Simi Valley is the third largest of Ventura County’s ten cities with an estimated population of 126,380. Approximately 42 square miles in area, Simi Valley is in Southeast Ventura County, adjacent to the San Fernando Valley and 37 miles northwest of downtown Los Angeles. Simi Valley was incorporated in 1969 under the general laws of the State of California and operates under a General-Law/council-manager form of government.
Simi Valley’s rich history begins with the Chumash people, who lived in Simi Valley up to 13,000 years ago until the 1800s. The two Chumash villages in the area Shimiji (or Shmiyi) and Ta’apu are the origins of the City’s name, while Tapo Street and Tapo Canyon are the namesakes of Taa’apu. A third settlement, Kimishax, was located near present-day Moorpark.
The official City tree is the Coast Live Oak. The Chumash relied on its acorns for one of their staple foods. The official City flower is the California Wild Rose, from which the Chumash ate vitamin-rich rosehips.
In 1795, San José de Nuestra Señora de Altagracia y Simí was granted to Santiago Pico, one of 240 colonists from Mexico, by Spanish Governor Diego de Borica. This land grant was one of the largest ever made, approximately 113,000 acres. Interestingly, the spelling of Simí in the records from the time of the land grants places the emphasis on the second syllable of Simí, indicating that the original pronunciation of Simí sounded like “suh-MEE” rather than “SEE-me.”Simi Valley is a city in the valley of the same name in the southeast corner of Ventura County, California, United States. Simi Valley is 40 miles (65 km) from downtown Los Angeles, making it part of the Greater Los Angeles Area. The city sits next to Thousand Oaks, Moorpark, and Chatsworth. As of the 2020 U.S.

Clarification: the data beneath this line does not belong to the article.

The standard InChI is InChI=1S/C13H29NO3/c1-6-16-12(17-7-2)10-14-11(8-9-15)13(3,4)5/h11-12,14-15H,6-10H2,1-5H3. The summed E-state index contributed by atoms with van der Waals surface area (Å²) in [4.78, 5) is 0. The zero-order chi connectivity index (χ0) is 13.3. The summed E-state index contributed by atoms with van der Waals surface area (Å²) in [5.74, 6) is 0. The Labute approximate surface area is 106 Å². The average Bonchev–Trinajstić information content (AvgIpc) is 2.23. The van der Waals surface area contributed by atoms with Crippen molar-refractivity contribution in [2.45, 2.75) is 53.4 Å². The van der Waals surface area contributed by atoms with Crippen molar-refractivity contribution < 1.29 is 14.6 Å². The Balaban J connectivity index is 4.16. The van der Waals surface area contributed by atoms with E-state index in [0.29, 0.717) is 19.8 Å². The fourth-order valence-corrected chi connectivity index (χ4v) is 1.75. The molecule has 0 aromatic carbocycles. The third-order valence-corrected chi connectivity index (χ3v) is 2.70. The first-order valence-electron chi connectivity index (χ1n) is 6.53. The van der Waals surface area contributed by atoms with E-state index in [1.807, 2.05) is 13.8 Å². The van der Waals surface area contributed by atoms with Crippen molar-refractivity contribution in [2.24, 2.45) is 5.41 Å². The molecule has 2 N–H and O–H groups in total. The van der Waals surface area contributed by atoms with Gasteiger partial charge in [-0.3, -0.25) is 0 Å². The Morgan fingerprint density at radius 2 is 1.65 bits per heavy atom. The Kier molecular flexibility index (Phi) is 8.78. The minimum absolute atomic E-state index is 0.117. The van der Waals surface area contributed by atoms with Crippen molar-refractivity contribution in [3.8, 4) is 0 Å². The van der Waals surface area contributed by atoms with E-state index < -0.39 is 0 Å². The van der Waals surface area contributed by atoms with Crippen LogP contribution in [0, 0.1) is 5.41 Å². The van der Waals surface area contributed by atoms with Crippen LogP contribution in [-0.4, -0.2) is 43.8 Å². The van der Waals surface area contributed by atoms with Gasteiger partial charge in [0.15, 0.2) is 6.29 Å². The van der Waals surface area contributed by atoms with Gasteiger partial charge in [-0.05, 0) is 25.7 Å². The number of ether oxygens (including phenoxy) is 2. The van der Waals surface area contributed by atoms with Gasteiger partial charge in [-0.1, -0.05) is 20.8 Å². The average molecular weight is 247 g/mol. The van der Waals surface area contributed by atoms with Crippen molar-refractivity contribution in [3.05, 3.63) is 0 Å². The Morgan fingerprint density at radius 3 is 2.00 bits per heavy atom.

Census the population was 126,356 up from 124,243 in 2010. The city of Simi Valley is surrounded by the Santa Susana Mountain range and the Simi Hills, west of the San Fernando Valley, and northeast of the Conejo Valley. It grew as a commuter bedroom community for the cities in the Los Angeles area and the San Fernando Valley when a freeway was built over the Santa Susana Pass.
The Ronald Reagan Presidential Library, where the former president was buried in 2004, is in Simi Valley. The Reagan Library has hosted Republican primary debates in 2012 and Simi Valley was once inhabited by the Chumash people, who also settled much of the region from the Salinas Valley to the Santa Monica Mountains, with their presence dating back thousands of years.
Around 5,000 years ago these tribes began processing acorns, and harvesting local marshland plants. Roughly 2,000 years later, as hunting and fishing techniques improved, the population increased significantly.
Shortly after this sharp increase, a precious stone money system arose, increasing the viability of the region by offsetting fluctuations in available resources relating to climate changes. The native people who inhabited Simi Valley spoke an interior dialect of the Chumash language, called Ventureño.
Simi Valley’s name derived from the Chumash word Shimiyi, which refers to the stringy, thread-like clouds that typify the region. The name could have derived from strands of mist from coastal fog that move into the Oxnard Plain and wind their way up the Calleguas Creek and the Arroyo Las Posas into Simi Valley.
The origin of the name was preserved because of the work of the anthropologist John P. Harrington, whose brother, Robert E. Harrington lived in Simi Valley. “The word Simiji in Indian meant the little white wind clouds so often seen when the wind blows up here and Indians living on the coast, would never venture up here when those wind clouds were in the sky. The word Simiji was constructed by whites to the word Simi.
There are other explanations about the name Simi, but this one was given to me by my brother who worked over 40 years for the Smithsonian Institution and it seems most plausible to me”.